After a week being back, I think it’s about time for some reflections on what it meant to be abroad, and what I’ve taken away from it. I’m really happy to be back, but it’s just been almost a culture shock of sorts being back in California, and back at my true home (for now, at least).
Of course, my parents wouldn’t say that Caltech is my home, but I think that may be one of the first things I realized when I was abroad; when people ask me where I’m from I’d always say that I was born in Denver and I live in Los Angeles. In a lot of ways, bit by bit, I’ve become more and more of a Los Angeles convert. Still a Colorado native at heart, but a Los Angeles native. I really do love Los Angeles. When I stepped off the plane in Burbank flying in I remembered a bit of that. The rolling hills, warm air, and palm trees. It is its own kind of magic.
I’ll be honest, I miss Singapore. I miss waking up knowing that one of the best roast duck plates I’ve ever had is a 2-minute walk and $3 away. I miss fencing in the suffocating humidity, and even taking the bus to work every single morning. Singapore in a lot of ways felt like a place I truly belonged, an Asian country with a huge British influence, just like how I’m an Asian person with a large amount of American influence.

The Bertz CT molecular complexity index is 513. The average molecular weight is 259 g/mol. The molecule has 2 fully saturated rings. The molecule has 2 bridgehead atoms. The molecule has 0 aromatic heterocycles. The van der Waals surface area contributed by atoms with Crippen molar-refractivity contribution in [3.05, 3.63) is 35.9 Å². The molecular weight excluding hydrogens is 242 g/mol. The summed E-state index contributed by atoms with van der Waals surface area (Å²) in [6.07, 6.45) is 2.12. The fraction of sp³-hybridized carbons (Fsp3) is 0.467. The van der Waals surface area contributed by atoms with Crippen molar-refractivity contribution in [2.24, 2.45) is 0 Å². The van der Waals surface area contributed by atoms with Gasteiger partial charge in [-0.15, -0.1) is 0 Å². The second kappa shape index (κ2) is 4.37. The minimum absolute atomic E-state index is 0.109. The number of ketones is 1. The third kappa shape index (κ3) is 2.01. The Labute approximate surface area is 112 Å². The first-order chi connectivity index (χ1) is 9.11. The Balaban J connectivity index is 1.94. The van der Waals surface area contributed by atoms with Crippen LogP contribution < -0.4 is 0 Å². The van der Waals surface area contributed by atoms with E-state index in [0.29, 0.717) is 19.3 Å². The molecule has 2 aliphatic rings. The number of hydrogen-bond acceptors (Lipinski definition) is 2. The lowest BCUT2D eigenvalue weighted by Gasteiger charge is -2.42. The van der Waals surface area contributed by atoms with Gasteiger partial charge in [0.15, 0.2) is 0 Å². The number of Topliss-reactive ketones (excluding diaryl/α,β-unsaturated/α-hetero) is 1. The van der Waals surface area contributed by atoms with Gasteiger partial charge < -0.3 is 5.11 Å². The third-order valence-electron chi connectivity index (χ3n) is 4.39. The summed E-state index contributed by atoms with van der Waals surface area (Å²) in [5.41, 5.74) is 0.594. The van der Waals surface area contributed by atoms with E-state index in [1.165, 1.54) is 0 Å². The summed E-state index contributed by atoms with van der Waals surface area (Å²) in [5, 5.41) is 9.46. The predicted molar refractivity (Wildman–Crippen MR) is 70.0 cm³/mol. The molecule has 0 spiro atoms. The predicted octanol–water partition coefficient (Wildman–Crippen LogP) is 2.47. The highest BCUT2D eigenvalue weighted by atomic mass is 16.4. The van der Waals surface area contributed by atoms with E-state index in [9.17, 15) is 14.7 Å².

I miss Scotland too, but a little bit less so. I don’t think I connected to Scotland quite as much as I did to Singapore. It was scold, for one, and as I’m sure y’all readers have figured out, I can’t really deal with cold weather. I really do miss all my friends though. I miss the late evenings out with Justin, the lack of homework, the constant, nonstop travelling. It was a great time being abroad, and it feels almost wrong to be stagnant in one location for the rest of the year.
And my takeaway from all of this is that I can find those same things back here at Tech too. I can take a weekend and go down to San Diego or camping in the mountains. I can hunt for that cheap and delicious roast duck.
So that’s my takeaway. Life doesn’t need to change, but instead expand from all of the experiences that you live through. Take those same life lessons and apply them to your daily life.
As a Caltech student, I obviously have a love for STEM. But for me, that love is incomplete without the bigger picture—the role that STEM can play in helping society. That connection between science and humanity served as the initial motivation for one of my primary passions: organizing for environmental justice.
Now that the 2021 baseball season has come to close, I want to take a little trip down memory lane to the 2019 Major League Baseball (MLB) playoffs. To set the scene, after an exciting wild card game win, the Washington Nationals (my team) began a five game series against the Los Angeles Dodgers. The Dodgers win the first and third game of the series, and the Nationals win the second and fourth game, making game five a do-or-die situation. The final game took place at Dodgers Stadium, a mere 20 minute drive from Caltech. I pounced on this opportunity, going to the game with my fellow baseball-fanatic and Caltech student, Arya.
Hi y’all – this is my first post on the blog, and I’m glad to be here! This is actually a continuation of my friend and fellow blogger Tyler Colenbrander’s previous post about our experience living together over the past three virtual terms at Caltech. You can see his post at this link.